A Zoo Story
by Shelly Rondeau Heller '85
One of my proudest accomplishments is that I have a successful career as a freelance writer, and I still love writing. Not because this gains me a lot of points at cocktail parties—it doesn’t—but because of what it says about how far I’ve come.
In reflection, I realize my career is the result of several important changes that came rolling down the path of life.
We Leave Claremont and Scripps for “The Real World”
First apartment: Venice Beach, California. Nice address, but that’s about it. My roommate, fellow 1985 Scripps graduate Erin Dailey (now Dern), and I land waitress work while we look for real jobs.Through an extended Scripps contact, I get a job as an editorial assistant at a trade magazine publishing company in Brentwood. I work like a maniac for a $12,000 annual salary. I keep my waitress job to make the rent. After six months, our apartment is robbed, and the thieves make off with our only valuables— bicycles, stereo, television. Sooooo depressing.
I Can’t Hack Corporate America
Two years later, the publishing company I work for is purchased by Simon & Schuster/Prentice-Hall. I am now editor of two trade magazines for a division of a huge corporate conglomerate. I work constantly.There is talk about moving the company back East. People start acting strangely. I feel like I am trapped in a cage. Everything is wrong. I can’t breathe.
I envy the people who, working from home, submit freelance articles to us. It builds up until I think I will die if I can’t have my own writing business. I am obsessed. Can’t sleep. Can’t talk about anything else. I am young and poor, with no contacts. I am too scared to quit my job.
Freedom! (If Only Temporary)
I quit my job, put everything in storage, take every last penny out of my bank account and go to Europe. Aaaah. I can breathe again.
Something happens to me during my three-month adventure. After clearing my head in Greece,Turkey, Austria, England, France, and Spain, I realize that while I learned a lot at my old job, never again will I work for such a pittance. I realize that I can take care of myself, and I can set the rules.
Meanwhile, Simon & Schuster/Prentice-Hall closes my old company and lays off all my colleagues.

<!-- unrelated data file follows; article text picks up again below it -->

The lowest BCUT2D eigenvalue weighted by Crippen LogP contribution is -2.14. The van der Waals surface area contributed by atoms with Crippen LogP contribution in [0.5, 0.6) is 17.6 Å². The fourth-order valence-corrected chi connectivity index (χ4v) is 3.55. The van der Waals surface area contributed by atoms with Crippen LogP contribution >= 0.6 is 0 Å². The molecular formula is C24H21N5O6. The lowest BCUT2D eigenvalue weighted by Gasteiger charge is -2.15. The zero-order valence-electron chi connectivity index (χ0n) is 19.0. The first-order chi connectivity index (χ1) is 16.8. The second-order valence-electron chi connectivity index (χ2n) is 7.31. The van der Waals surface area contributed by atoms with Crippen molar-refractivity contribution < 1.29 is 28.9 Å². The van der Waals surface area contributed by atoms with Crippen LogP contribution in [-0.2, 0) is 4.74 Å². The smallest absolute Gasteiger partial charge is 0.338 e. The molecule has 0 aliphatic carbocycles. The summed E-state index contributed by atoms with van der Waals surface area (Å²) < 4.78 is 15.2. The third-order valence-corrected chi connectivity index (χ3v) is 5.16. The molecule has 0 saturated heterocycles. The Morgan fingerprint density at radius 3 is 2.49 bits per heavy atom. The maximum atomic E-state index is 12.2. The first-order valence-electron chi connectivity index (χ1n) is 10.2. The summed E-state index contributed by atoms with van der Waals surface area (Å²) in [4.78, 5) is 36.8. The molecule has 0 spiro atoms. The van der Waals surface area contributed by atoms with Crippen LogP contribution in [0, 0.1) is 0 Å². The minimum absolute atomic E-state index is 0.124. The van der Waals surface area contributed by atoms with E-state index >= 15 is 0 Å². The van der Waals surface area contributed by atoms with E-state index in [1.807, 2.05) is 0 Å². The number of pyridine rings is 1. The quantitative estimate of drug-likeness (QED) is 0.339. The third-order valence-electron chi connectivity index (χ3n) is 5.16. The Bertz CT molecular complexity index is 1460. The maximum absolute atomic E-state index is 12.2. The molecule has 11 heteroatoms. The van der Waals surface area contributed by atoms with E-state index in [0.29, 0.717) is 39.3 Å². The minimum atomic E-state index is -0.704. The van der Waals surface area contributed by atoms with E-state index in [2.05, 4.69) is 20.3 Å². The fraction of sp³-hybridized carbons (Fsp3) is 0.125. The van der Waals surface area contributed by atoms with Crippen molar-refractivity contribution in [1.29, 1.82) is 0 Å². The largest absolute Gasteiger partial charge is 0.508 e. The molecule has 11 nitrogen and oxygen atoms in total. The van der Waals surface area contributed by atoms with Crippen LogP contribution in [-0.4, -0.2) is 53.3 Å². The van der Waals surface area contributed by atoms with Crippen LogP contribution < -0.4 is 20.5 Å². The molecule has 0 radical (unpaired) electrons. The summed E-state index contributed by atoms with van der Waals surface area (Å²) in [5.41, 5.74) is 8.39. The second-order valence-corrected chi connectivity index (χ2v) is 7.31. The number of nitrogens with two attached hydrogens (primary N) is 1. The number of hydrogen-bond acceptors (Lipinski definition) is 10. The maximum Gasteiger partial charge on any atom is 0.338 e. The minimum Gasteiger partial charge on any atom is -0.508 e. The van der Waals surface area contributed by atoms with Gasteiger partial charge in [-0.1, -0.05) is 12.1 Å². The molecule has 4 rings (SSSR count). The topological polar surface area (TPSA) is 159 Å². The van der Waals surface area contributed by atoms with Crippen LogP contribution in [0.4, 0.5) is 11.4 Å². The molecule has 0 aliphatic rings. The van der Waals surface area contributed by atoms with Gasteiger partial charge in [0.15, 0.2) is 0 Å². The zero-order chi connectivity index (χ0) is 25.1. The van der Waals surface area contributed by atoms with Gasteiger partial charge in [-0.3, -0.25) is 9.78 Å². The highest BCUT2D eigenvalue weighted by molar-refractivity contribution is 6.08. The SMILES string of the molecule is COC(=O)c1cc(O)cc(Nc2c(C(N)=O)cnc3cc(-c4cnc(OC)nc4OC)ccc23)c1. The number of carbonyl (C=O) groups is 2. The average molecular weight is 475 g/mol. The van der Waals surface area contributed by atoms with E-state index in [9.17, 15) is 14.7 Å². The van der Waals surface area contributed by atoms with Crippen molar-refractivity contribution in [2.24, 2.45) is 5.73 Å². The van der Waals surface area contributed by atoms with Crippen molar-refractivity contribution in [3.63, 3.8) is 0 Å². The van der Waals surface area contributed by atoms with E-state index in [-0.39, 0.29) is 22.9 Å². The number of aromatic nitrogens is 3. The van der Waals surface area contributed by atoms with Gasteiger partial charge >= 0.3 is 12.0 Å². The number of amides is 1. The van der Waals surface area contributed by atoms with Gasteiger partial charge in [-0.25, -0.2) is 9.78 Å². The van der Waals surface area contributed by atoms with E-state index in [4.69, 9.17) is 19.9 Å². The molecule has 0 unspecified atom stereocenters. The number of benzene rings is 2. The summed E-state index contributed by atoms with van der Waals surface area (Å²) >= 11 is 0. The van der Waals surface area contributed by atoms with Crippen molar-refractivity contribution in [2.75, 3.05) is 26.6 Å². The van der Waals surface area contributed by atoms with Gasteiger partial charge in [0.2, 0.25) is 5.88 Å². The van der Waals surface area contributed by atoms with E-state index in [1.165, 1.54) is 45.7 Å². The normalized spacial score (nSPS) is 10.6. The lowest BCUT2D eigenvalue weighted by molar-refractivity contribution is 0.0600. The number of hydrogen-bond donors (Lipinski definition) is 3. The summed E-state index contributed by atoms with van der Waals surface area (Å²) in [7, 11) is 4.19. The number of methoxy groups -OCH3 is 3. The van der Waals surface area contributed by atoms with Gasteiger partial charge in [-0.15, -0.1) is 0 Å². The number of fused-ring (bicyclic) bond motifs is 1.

On My Own
Back in the U.S., people take me more seriously, because I take myself more seriously. I have no trouble getting jobs at much higher salaries. I begin to moonlight as a freelance writer.
In 1989, at age 25, I get the call that will change everything. A man I have never met, at a company I’ve never heard
of, offers me a three-month freelance writing gig.
I quit my job the next day and begin freelancing full time. It feels like a miracle has occurred. My phone is ringing, work is rolling in and the months—then years— fly by. I am supporting myself as a writer. I marry a wonderful man, and we begin to build a life together.We buy a home and have a son. In time, we move to Boulder, a place we all love.
Now I’m 40
Our son is nine now.The thrill has gone out of the work I’ve been doing. I feel strong, healthy, and creative. It’s time for something new.
Last month, I hired a life coach (I know—how Oprah). It’s hard to pay for something that I “should” know how to do for myself, but after months and months of trying, I realize that I’m stuck. I’m not unhappy, just inert.
So with the prodding and support of my coach, I’m giving myself three months to write my own ideas—children’s stories,
personal essays, a book. I go to the mountains for writing retreats. I tutor two middle-school students in writing. I am
turning back to the arts, soaking up all the color and passion I can find. I love every second of it.
To new graduates, I say: Life is long.Your career will be long.You have to listen to your gut. Hang in there and learn
from every job, but when it’s time to go, find that crazy courage and go! If you have enough passion to stay up all
night thinking about something, you have the passion to make it happen.Trust what you know and trust yourself.